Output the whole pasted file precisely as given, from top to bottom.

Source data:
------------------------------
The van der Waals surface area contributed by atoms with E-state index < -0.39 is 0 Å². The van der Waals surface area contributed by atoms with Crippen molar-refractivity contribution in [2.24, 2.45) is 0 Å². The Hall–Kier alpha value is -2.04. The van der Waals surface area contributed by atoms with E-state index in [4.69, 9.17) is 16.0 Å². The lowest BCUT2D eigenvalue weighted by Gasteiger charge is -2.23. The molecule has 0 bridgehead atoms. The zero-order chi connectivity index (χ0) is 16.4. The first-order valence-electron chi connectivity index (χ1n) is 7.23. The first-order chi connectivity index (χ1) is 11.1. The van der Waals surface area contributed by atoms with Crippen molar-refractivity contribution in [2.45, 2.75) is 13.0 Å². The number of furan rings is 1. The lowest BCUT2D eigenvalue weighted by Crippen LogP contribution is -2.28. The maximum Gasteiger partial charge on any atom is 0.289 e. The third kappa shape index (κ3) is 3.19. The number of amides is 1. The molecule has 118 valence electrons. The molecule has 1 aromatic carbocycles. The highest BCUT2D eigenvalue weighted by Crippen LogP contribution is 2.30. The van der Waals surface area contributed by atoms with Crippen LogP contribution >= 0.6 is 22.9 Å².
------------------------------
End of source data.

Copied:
The van der Waals surface area contributed by atoms with E-state index < -0.39 is 0 Å². The van der Waals surface area contributed by atoms with Crippen molar-refractivity contribution in [2.24, 2.45) is 0 Å². The Hall–Kier alpha value is -2.04. The van der Waals surface area contributed by atoms with E-state index in [4.69, 9.17) is 16.0 Å². The lowest BCUT2D eigenvalue weighted by Gasteiger charge is -2.23. The molecule has 0 bridgehead atoms. The zero-order chi connectivity index (χ0) is 16.4. The first-order valence-electron chi connectivity index (χ1n) is 7.23. The first-order chi connectivity index (χ1) is 11.1. The van der Waals surface area contributed by atoms with Crippen molar-refractivity contribution in [2.45, 2.75) is 13.0 Å². The number of furan rings is 1. The lowest BCUT2D eigenvalue weighted by Crippen LogP contribution is -2.28. The maximum Gasteiger partial charge on any atom is 0.289 e. The third kappa shape index (κ3) is 3.19. The number of amides is 1. The molecule has 118 valence electrons. The molecule has 1 aromatic carbocycles. The highest BCUT2D eigenvalue weighted by Crippen LogP contribution is 2.30. The van der Waals surface area contributed by atoms with Crippen LogP contribution >= 0.6 is 22.9 Å².